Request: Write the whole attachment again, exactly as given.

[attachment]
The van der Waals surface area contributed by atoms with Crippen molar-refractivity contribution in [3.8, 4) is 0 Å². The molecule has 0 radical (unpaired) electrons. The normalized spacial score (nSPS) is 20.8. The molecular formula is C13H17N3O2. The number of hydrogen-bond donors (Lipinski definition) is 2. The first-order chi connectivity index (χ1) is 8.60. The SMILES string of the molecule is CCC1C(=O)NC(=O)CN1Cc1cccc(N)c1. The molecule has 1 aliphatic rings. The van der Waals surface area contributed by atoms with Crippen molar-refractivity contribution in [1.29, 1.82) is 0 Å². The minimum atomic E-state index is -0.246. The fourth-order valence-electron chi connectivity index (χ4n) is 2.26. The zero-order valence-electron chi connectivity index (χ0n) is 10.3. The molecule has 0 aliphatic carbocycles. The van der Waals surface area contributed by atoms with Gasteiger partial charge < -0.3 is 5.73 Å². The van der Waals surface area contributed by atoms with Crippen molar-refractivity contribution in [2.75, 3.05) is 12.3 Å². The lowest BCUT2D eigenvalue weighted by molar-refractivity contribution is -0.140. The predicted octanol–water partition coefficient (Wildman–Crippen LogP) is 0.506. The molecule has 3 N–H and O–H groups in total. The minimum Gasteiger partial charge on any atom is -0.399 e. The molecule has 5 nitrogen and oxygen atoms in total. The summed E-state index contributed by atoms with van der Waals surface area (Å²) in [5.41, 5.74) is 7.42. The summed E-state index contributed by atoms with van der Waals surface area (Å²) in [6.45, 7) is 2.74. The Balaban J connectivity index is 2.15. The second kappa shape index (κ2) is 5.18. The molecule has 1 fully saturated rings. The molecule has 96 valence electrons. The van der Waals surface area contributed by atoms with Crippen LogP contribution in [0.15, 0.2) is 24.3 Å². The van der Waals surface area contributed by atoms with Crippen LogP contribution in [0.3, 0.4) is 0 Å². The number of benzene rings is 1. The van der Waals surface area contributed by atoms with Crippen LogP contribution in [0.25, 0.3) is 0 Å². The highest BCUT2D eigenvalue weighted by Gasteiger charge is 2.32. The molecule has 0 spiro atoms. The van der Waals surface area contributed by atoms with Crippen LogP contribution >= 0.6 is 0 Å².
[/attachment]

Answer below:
The van der Waals surface area contributed by atoms with Crippen molar-refractivity contribution in [3.8, 4) is 0 Å². The molecule has 0 radical (unpaired) electrons. The normalized spacial score (nSPS) is 20.8. The molecular formula is C13H17N3O2. The number of hydrogen-bond donors (Lipinski definition) is 2. The first-order chi connectivity index (χ1) is 8.60. The SMILES string of the molecule is CCC1C(=O)NC(=O)CN1Cc1cccc(N)c1. The molecule has 1 aliphatic rings. The van der Waals surface area contributed by atoms with Crippen molar-refractivity contribution in [1.29, 1.82) is 0 Å². The minimum atomic E-state index is -0.246. The fourth-order valence-electron chi connectivity index (χ4n) is 2.26. The zero-order valence-electron chi connectivity index (χ0n) is 10.3. The molecule has 0 aliphatic carbocycles. The van der Waals surface area contributed by atoms with Gasteiger partial charge < -0.3 is 5.73 Å². The van der Waals surface area contributed by atoms with Crippen molar-refractivity contribution in [2.75, 3.05) is 12.3 Å². The lowest BCUT2D eigenvalue weighted by molar-refractivity contribution is -0.140. The predicted octanol–water partition coefficient (Wildman–Crippen LogP) is 0.506. The molecule has 3 N–H and O–H groups in total. The minimum Gasteiger partial charge on any atom is -0.399 e. The molecule has 5 nitrogen and oxygen atoms in total. The summed E-state index contributed by atoms with van der Waals surface area (Å²) in [5.41, 5.74) is 7.42. The summed E-state index contributed by atoms with van der Waals surface area (Å²) in [6.45, 7) is 2.74. The Balaban J connectivity index is 2.15. The second kappa shape index (κ2) is 5.18. The molecule has 1 fully saturated rings. The molecule has 96 valence electrons. The van der Waals surface area contributed by atoms with Crippen LogP contribution in [0.15, 0.2) is 24.3 Å². The van der Waals surface area contributed by atoms with Crippen LogP contribution in [0.3, 0.4) is 0 Å². The number of benzene rings is 1. The van der Waals surface area contributed by atoms with Crippen LogP contribution in [0.25, 0.3) is 0 Å². The highest BCUT2D eigenvalue weighted by Gasteiger charge is 2.32. The molecule has 0 spiro atoms. The van der Waals surface area contributed by atoms with Crippen LogP contribution >= 0.6 is 0 Å².